Educator wins Juno for teacher of the year
Lakewood School teacher wins national award for music teacher of the year
A music teacher at Lakewood School is shining bright after winning the MusiCounts Teacher of the Year award at this year’s Juno Awards.
Jewel Casselman, who has been teaching music for 35 years, was recognized during the live broadcast from Edmonton, Alta. and will receive a $10,000 cash prize, a grant for Lakewood School through the MusiCounts Band Aid Program, and of course, the prestigious Juno statuette.
“I am still flying high on the excitement. It’s a very surreal feeling to win a Juno, let me tell you,” Casselman said with a chuckle.
Casselman said the win was the peak of a month and a half of excitement, as she learned she was a finalist for the award at the end of January, after being nominated in autumn.
“It’s an amazing feeling to be honoured that way. I’m just one music teacher out of thousands across the country and to be honoured as music teacher of the year for Canada is kind of crazy,” she said.
Casselman began her professional life as a medical secretary but, after a while, began to search for something different.
“And it kept coming back to children and music. So teaching music was a logical combination,” she said.
The choice paid off, as Casselman went on to flourish in music education. She successfully advocated for music to be added to kindergarten programming at several schools, and she sits on committees promoting diversity and inclusivity.
With the award, Casselman becomes the first elementary school educator to win — although she has taught other ages during her career.
“With younger students, they’re willing to try anything. They’re very, very open, and they don’t really have a lot of fears. They haven’t built up a lot of anxiety about it,” she said.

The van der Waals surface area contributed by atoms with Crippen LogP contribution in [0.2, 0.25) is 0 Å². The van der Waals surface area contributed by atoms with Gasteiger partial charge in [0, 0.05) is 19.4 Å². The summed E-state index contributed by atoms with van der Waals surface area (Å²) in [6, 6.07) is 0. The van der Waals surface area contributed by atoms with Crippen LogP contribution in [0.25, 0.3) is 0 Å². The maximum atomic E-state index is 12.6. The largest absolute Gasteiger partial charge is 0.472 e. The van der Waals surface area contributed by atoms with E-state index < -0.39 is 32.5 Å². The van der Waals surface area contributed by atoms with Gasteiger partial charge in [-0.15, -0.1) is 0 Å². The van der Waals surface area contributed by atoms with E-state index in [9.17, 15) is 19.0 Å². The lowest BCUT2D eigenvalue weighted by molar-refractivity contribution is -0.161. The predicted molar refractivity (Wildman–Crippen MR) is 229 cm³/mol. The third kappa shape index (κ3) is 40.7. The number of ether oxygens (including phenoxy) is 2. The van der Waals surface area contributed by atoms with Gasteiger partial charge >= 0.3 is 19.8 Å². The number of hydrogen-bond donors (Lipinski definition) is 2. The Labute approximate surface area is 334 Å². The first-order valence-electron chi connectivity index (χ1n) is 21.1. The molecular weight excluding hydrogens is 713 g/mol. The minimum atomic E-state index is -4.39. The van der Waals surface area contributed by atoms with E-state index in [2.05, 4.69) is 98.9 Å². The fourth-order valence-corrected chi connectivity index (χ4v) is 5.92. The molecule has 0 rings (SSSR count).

That makes for some truly delightful moments, Casselman said.
“I love those light-bulb moments, where they’re just “Oh! I get it” and the excitement on their face … or when we’re doing something in movement and you can really see them feeling the music in their body. It’s very exciting to see that and very rewarding, because I know what I’m doing is making a difference in their lives,” she said.
Casselman said although it’s a busy job and a noisy job, and often because it’s a busy job and a noisy job, it’s a career that has brought her lots of joy.
“I love coming to work every day, and I will miss it when I retire … I see all of them outside on the playground or I see them in the community. And I know them. I’ve watched lots of them from kindergarten, right up to grade five, so I really get to know them very well,” she said.
For the next generation of music teachers, or perhaps those who adore children and music and are seeking a new career, Casselman had this advice:
“Be yourself, first of all. And go watch a teacher … And remember that elementary music is where it all starts.”
Casselman has also collaborated with the Winnipeg Symphony Orchestra, is a board member of the Manitoba Orff Chapter, and has been honoured with multiple other professional awards. She was also nominated for the teacher of the year award in 2019, 2020, and 2022.
Cody Sellar is the reporter/photographer for the Free Press Community Review West. He is a lifelong Winnipegger. He is a journalist, writer, sleuth, sloth, reader of books and lover of terse biographies. Email him at email@example.com or call him at 204-697-7206.